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Richard Hughes
Attended University of Surrey
Lives in London, England
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Richard Hughes

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My life would be a lot simpler with a functional revoke() in Linux...
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Bhaskar Chowdhury's profile photoRajeesh K V's profile photo
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Hm... last April Al Viro presented the update that revoke() is getting close to done, and in August David Herrmann's patch was being reviewed... wondering what happened of it.
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After 4 days in bed with some horrible fever-headache-thing, I'm nearly back to fighting fit. This evening I had a play with gnome-settings-daemon and gnome-control-center; this is all very hacked together but works.

Nailing the algorithm is probably priority #1 and then I can propose something for +Bastien Nocera and +Allan Day to rip to pieces. :)
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Richard Hughes's profile photoEmmanuele Bassi's profile photoOnyeibo Oku's profile photoJason Wagner's profile photo
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+Onyeibo Oku Some laptop designs allow secondary batteries.  Not sure how recently this was introduced, but both my current and previous laptops allowed this.  Google "sheet battery".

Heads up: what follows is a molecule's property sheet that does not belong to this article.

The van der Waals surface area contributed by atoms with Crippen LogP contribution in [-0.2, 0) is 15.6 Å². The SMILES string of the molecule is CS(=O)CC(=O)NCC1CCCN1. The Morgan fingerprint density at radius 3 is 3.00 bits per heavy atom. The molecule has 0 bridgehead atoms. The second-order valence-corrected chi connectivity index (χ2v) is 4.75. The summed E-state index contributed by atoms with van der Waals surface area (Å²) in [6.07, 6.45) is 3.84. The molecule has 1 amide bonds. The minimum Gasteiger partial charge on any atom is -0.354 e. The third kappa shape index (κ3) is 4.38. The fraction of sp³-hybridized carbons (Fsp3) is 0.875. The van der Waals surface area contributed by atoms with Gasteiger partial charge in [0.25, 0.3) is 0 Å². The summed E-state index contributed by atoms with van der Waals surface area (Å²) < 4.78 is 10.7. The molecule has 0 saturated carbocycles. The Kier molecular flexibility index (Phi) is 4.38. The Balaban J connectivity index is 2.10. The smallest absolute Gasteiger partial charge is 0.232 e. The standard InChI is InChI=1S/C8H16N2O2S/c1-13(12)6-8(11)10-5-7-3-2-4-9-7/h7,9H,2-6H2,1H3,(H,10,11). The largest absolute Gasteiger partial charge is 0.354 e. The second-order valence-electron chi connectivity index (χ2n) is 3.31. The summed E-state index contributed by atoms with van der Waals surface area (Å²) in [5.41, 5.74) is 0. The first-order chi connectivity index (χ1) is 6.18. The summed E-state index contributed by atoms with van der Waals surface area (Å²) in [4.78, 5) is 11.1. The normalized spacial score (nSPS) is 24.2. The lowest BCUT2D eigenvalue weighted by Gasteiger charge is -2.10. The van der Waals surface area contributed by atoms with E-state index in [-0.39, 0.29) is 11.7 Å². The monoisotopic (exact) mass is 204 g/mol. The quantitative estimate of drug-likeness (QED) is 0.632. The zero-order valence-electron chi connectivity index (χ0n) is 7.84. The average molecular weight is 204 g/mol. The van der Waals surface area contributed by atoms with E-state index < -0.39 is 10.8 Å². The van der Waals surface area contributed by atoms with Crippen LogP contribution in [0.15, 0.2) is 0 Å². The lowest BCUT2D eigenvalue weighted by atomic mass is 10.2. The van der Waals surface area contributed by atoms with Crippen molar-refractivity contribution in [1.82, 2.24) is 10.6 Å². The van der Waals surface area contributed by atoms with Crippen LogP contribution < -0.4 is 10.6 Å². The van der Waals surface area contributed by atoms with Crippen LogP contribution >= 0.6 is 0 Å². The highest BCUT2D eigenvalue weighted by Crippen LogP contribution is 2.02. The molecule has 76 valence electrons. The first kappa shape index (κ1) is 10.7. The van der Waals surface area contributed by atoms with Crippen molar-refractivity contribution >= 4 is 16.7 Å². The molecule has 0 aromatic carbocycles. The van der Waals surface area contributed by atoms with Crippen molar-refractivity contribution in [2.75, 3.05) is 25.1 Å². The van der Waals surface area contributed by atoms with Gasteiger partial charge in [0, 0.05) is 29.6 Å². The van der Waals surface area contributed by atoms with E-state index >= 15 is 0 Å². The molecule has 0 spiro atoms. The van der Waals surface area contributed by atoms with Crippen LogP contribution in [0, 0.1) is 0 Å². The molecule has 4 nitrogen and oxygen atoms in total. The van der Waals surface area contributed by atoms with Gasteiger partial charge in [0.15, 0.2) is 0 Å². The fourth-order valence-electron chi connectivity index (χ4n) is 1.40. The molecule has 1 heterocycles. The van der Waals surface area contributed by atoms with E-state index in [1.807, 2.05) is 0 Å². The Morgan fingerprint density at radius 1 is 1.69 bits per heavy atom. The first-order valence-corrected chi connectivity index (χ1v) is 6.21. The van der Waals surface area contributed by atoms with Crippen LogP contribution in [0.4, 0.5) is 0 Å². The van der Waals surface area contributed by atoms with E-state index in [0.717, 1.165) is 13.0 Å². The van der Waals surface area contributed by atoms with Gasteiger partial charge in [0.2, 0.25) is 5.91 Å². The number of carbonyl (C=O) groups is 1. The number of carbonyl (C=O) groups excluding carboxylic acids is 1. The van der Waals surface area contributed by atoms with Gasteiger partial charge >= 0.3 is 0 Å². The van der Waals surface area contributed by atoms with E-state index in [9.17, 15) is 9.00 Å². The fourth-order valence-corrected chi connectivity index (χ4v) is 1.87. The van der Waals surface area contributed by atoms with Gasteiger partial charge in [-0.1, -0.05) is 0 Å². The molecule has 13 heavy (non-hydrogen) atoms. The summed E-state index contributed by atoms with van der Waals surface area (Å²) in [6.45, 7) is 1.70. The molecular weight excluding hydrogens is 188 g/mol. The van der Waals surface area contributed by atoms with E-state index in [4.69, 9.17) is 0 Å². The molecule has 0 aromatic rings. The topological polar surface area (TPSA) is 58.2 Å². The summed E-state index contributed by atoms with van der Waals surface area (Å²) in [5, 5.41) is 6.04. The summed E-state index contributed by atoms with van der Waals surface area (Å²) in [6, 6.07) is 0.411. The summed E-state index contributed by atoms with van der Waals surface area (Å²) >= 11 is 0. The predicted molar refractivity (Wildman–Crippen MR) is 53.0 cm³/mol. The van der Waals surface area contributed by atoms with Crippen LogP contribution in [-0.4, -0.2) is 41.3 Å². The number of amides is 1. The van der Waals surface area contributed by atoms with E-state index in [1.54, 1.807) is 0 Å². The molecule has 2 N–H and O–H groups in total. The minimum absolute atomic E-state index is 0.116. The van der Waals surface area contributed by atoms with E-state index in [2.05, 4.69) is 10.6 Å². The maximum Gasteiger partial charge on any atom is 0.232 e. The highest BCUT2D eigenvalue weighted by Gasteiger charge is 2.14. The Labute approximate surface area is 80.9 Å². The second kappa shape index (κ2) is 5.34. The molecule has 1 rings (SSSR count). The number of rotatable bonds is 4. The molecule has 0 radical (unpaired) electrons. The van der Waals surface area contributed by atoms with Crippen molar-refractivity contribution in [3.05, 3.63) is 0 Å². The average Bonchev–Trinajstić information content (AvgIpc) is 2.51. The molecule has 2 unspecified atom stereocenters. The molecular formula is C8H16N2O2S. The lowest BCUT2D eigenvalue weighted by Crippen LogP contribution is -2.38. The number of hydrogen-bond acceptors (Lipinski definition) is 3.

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ColorHug ALS can now actually control the backlight. The Up/Down buttons mimic the BrightnessUp/BrightnessDown keys and give the user some control over the algorithm even when ALS is enabled. Modifying the brightness just modifies the brightness by 5 whatever the ALS says, so you're somewhat in control of the absolute level right now, the ALS modifying the level either side of what you just set in the coming seconds.

We also use the brightness value at start to be what you consider "normal" so the algorithm tries to stay out of the way. I'm going to run the program myself for a few days with the different smoothing delays and see what works for me. Once I've got some more testers, I can get feedback there too.

There is lots of dumb maths going on, for instance the smoothing is just a moving average at the moment. More refinements to come, and when we've got something that works well and has been tested I'll aim to push this into GNOME properly, although not for 3.16.
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Ignacio Casal's profile photoRichard Hughes's profile photo
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+Ignacio Casal Well, tonight I'm planning to just hook up the actual brightness buttons... :)
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Interested in an OpenHardware ALS sensor?
An ambient light sensor is a little light-to-frequency chip that you've certainly got in your tablet, most probably in your phone and you might even have one in your laptop if you're lucky. Ambient light sensors let us change the panel brightness in small ways so that you can still see your ...